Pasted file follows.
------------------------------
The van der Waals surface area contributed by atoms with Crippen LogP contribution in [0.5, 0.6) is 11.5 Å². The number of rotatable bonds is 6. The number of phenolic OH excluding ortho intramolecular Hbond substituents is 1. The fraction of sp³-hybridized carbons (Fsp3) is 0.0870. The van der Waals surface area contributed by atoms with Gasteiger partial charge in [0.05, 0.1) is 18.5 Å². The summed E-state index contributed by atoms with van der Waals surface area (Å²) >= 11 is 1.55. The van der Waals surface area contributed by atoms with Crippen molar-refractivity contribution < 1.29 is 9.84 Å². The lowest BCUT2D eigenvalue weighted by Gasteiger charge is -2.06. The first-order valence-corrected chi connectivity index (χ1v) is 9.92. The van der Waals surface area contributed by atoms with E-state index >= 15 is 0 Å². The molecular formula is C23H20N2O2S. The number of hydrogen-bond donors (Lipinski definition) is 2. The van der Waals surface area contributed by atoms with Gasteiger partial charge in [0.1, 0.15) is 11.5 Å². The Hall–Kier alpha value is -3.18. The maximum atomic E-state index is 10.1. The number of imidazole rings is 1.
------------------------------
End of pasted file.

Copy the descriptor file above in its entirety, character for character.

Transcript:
The van der Waals surface area contributed by atoms with Crippen LogP contribution in [0.5, 0.6) is 11.5 Å². The number of rotatable bonds is 6. The number of phenolic OH excluding ortho intramolecular Hbond substituents is 1. The fraction of sp³-hybridized carbons (Fsp3) is 0.0870. The van der Waals surface area contributed by atoms with Gasteiger partial charge in [0.05, 0.1) is 18.5 Å². The summed E-state index contributed by atoms with van der Waals surface area (Å²) >= 11 is 1.55. The van der Waals surface area contributed by atoms with Crippen molar-refractivity contribution < 1.29 is 9.84 Å². The lowest BCUT2D eigenvalue weighted by Gasteiger charge is -2.06. The first-order valence-corrected chi connectivity index (χ1v) is 9.92. The van der Waals surface area contributed by atoms with E-state index >= 15 is 0 Å². The molecular formula is C23H20N2O2S. The number of hydrogen-bond donors (Lipinski definition) is 2. The van der Waals surface area contributed by atoms with Gasteiger partial charge in [0.1, 0.15) is 11.5 Å². The Hall–Kier alpha value is -3.18. The maximum atomic E-state index is 10.1. The number of imidazole rings is 1.